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Religion meets science in forum at WCC

Religion meets science in forum at WCC

Fr Prof. Dr Ioan Sauca, WCC deputy general secretary welcoming Mgr Prof. Dr phil. Marcelo Sanchez Sorondo, chancellor of the Pontifical Academies of Sciences and Social Sciences. ©WCC

09 August 2017

A delegation that included Msgr Marcelo Sánchez Sorondo, chancellor of the Pontifical Academies of Sciences and Social Sciences, physicists from the research institute CERN, and theologians visited the World Council of Churches (WCC) in Geneva in late July for a lively discussion on climate change and its inextricable ties to justice.

In an interview with WCC Communication, Sorondo said climate change is caused by human activity, particularly fossil fuels. “Climate change has a stronger impact on the most vulnerable countries and people,” he said. “The role of world leaders today, religious and lay persons, in all different levels of our societies, is to have a clearer conscience about their responsibility for the global situation.”

Religion has the biblical mandate that humankind has the custody of creation, he continued. “But the ones who know better the current conditions of creation are not the religious ones, but the scientific community,” he said. “They have the instruments that allows us to see the real situation of creation.”

This, in turn, leads religion to take a moral stand towards creation, he said: “Scientists realized that they cannot reach out to people without help from religion. Science used to look at religion as traditional knowledge, but it slowly realized that religion has deep intuitions, which are also knowledge.”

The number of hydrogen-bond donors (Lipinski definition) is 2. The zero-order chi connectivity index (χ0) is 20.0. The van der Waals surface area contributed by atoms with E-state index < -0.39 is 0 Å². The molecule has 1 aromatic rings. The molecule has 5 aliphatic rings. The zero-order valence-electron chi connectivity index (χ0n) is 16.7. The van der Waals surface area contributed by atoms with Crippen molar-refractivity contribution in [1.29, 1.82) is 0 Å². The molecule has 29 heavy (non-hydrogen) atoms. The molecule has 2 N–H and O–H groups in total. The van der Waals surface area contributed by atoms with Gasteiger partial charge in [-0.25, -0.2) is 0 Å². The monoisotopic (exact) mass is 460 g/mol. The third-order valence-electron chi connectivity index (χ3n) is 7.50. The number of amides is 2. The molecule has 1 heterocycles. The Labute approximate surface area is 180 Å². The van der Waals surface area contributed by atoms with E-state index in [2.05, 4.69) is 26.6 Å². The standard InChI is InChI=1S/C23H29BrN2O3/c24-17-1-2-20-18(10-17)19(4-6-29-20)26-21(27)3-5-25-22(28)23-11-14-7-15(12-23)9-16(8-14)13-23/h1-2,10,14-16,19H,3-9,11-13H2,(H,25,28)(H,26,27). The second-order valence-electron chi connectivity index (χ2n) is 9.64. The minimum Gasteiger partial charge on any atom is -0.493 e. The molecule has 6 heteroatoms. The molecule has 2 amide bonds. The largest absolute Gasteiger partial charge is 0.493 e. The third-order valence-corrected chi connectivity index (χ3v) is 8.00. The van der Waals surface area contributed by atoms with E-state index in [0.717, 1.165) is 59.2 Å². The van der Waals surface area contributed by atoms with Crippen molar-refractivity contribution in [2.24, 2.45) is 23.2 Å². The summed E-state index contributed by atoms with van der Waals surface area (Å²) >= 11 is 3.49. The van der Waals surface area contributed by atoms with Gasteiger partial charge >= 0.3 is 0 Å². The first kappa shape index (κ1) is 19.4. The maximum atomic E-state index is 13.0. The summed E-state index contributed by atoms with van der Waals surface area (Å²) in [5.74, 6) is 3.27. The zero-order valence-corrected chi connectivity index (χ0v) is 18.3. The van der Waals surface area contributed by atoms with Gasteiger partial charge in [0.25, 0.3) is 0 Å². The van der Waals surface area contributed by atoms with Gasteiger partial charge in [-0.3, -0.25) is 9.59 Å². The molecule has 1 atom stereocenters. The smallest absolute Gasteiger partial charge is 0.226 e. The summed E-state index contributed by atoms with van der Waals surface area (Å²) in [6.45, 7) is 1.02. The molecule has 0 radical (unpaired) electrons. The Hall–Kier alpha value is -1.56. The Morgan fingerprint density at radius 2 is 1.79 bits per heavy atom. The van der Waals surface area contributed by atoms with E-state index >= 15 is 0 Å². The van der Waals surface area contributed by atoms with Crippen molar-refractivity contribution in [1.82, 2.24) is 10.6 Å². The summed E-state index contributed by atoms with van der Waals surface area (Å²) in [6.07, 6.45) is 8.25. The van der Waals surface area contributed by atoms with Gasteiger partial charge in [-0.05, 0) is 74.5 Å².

Sorondo also spoke of human trafficking as a modern form of slavery, and urged a renewed commitment to eradicate it.

An Argentinian, Sorondo has been an outspoken advocate for walking a path of eco-justice as a way toward the United Nations Sustainable Development Goals. He has also spoken strongly against human trafficking, and visited Baton Rouge, Louisiana (USA) in May to dedicate a shelter - one of the first of its kind - for young victims of human trafficking.

At the WCC forum, the group also addressed climate change on a personal level, noting the complexity of being a person of faith and a scientist. Particle physicist Ugo Amaldi, director of the TERA Foundation, identified himself as a scientist who believes that the universe has been made by a loving God.

“When you are a scientist who is a believer, how can you reconcile these two points?” he asked. “That takes time and effort - and this is the totality of being.”

WCC representatives offered a description of their work related to justice, sustainability and climate change. The group also shared prayers and lunch, hosted by Forum Engelberg, together, continuing to build on thoughts that emerged during the forum.

A special interview covering the intersection of science and religion will be published by WCC Communication in late September.


WCC's work on care for creation and climate justice

JWG with the Roman Catholic Church

Minute on Human Trafficking and Migrant Smuggling

Joint Declaration of Religious Leaders Against Modern Slavery, 2 December 2014